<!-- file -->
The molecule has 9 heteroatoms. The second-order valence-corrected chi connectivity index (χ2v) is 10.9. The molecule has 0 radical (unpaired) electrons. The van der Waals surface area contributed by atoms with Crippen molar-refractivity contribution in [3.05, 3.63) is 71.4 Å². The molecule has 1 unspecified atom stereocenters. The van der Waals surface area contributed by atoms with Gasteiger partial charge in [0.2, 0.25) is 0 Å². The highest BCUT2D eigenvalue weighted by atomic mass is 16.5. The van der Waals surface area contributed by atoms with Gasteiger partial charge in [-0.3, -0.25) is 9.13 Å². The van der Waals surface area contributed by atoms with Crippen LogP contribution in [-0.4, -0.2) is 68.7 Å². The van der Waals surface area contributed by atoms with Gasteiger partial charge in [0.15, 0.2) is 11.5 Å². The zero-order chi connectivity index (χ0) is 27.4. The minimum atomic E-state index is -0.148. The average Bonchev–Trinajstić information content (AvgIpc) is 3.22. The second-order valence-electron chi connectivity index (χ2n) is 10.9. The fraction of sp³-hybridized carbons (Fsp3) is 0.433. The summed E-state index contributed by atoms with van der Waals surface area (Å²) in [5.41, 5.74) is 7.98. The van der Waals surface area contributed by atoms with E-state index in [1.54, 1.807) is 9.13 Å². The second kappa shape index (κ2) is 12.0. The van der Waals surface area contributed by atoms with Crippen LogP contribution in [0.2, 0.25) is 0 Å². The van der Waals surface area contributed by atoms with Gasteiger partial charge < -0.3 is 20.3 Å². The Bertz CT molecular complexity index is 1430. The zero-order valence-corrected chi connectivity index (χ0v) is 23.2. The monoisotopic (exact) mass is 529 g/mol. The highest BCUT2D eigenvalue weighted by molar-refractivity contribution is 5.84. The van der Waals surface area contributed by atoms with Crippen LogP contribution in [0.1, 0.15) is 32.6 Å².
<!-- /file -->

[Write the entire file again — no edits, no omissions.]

The molecule has 9 heteroatoms. The second-order valence-corrected chi connectivity index (χ2v) is 10.9. The molecule has 0 radical (unpaired) electrons. The van der Waals surface area contributed by atoms with Crippen molar-refractivity contribution in [3.05, 3.63) is 71.4 Å². The molecule has 1 unspecified atom stereocenters. The van der Waals surface area contributed by atoms with Gasteiger partial charge in [0.2, 0.25) is 0 Å². The highest BCUT2D eigenvalue weighted by atomic mass is 16.5. The van der Waals surface area contributed by atoms with Gasteiger partial charge in [-0.3, -0.25) is 9.13 Å². The van der Waals surface area contributed by atoms with Crippen LogP contribution in [-0.4, -0.2) is 68.7 Å². The van der Waals surface area contributed by atoms with Gasteiger partial charge in [0.15, 0.2) is 11.5 Å². The zero-order chi connectivity index (χ0) is 27.4. The minimum atomic E-state index is -0.148. The average Bonchev–Trinajstić information content (AvgIpc) is 3.22. The second-order valence-electron chi connectivity index (χ2n) is 10.9. The fraction of sp³-hybridized carbons (Fsp3) is 0.433. The summed E-state index contributed by atoms with van der Waals surface area (Å²) in [5.41, 5.74) is 7.98. The van der Waals surface area contributed by atoms with E-state index in [1.54, 1.807) is 9.13 Å². The second kappa shape index (κ2) is 12.0. The van der Waals surface area contributed by atoms with Crippen LogP contribution in [0.2, 0.25) is 0 Å². The van der Waals surface area contributed by atoms with Gasteiger partial charge < -0.3 is 20.3 Å². The Bertz CT molecular complexity index is 1430. The zero-order valence-corrected chi connectivity index (χ0v) is 23.2. The monoisotopic (exact) mass is 529 g/mol. The highest BCUT2D eigenvalue weighted by molar-refractivity contribution is 5.84. The van der Waals surface area contributed by atoms with Crippen LogP contribution in [0.1, 0.15) is 32.6 Å².